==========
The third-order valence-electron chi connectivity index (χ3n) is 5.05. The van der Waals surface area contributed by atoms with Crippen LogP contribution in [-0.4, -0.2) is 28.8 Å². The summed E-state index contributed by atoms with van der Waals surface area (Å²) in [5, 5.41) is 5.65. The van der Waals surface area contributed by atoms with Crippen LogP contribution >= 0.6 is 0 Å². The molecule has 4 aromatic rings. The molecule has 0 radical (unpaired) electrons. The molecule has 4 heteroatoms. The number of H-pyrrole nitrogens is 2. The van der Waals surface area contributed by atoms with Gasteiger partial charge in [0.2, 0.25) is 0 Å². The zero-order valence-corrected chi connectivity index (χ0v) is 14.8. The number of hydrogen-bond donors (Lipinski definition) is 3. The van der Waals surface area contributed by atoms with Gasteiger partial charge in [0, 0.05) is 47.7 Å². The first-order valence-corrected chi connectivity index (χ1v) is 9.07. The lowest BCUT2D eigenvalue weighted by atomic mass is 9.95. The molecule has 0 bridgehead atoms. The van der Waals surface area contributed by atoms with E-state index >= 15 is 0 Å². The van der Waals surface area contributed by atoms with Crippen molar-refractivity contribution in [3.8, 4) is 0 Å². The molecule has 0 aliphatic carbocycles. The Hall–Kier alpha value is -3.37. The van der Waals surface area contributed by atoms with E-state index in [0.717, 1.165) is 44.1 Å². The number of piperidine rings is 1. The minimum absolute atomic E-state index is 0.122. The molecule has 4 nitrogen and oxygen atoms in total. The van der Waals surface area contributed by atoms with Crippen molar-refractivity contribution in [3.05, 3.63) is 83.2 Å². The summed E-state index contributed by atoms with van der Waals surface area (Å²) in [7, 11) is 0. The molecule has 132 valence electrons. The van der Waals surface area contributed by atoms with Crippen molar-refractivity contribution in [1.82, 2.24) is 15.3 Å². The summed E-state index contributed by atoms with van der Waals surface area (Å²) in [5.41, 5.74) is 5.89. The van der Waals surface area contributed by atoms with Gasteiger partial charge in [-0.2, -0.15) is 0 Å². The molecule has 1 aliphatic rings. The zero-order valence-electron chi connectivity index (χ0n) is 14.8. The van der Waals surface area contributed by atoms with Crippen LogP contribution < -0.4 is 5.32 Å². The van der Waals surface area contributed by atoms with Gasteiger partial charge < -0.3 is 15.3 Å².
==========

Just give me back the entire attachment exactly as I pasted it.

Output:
The third-order valence-electron chi connectivity index (χ3n) is 5.05. The van der Waals surface area contributed by atoms with Crippen LogP contribution in [-0.4, -0.2) is 28.8 Å². The summed E-state index contributed by atoms with van der Waals surface area (Å²) in [5, 5.41) is 5.65. The van der Waals surface area contributed by atoms with Crippen LogP contribution >= 0.6 is 0 Å². The molecule has 4 aromatic rings. The molecule has 0 radical (unpaired) electrons. The molecule has 4 heteroatoms. The number of H-pyrrole nitrogens is 2. The van der Waals surface area contributed by atoms with Gasteiger partial charge in [0.2, 0.25) is 0 Å². The zero-order valence-corrected chi connectivity index (χ0v) is 14.8. The number of hydrogen-bond donors (Lipinski definition) is 3. The van der Waals surface area contributed by atoms with Gasteiger partial charge in [0, 0.05) is 47.7 Å². The first-order valence-corrected chi connectivity index (χ1v) is 9.07. The lowest BCUT2D eigenvalue weighted by atomic mass is 9.95. The molecule has 0 bridgehead atoms. The van der Waals surface area contributed by atoms with E-state index >= 15 is 0 Å². The van der Waals surface area contributed by atoms with Crippen molar-refractivity contribution in [3.8, 4) is 0 Å². The molecule has 0 aliphatic carbocycles. The Hall–Kier alpha value is -3.37. The van der Waals surface area contributed by atoms with E-state index in [0.717, 1.165) is 44.1 Å². The number of piperidine rings is 1. The minimum absolute atomic E-state index is 0.122. The molecule has 4 nitrogen and oxygen atoms in total. The van der Waals surface area contributed by atoms with Crippen molar-refractivity contribution in [3.05, 3.63) is 83.2 Å². The summed E-state index contributed by atoms with van der Waals surface area (Å²) in [7, 11) is 0. The molecule has 132 valence electrons. The van der Waals surface area contributed by atoms with Crippen molar-refractivity contribution in [1.82, 2.24) is 15.3 Å². The summed E-state index contributed by atoms with van der Waals surface area (Å²) in [5.41, 5.74) is 5.89. The van der Waals surface area contributed by atoms with Gasteiger partial charge in [-0.2, -0.15) is 0 Å². The molecule has 1 aliphatic rings. The zero-order valence-electron chi connectivity index (χ0n) is 14.8. The van der Waals surface area contributed by atoms with Crippen LogP contribution < -0.4 is 5.32 Å². The van der Waals surface area contributed by atoms with Gasteiger partial charge < -0.3 is 15.3 Å².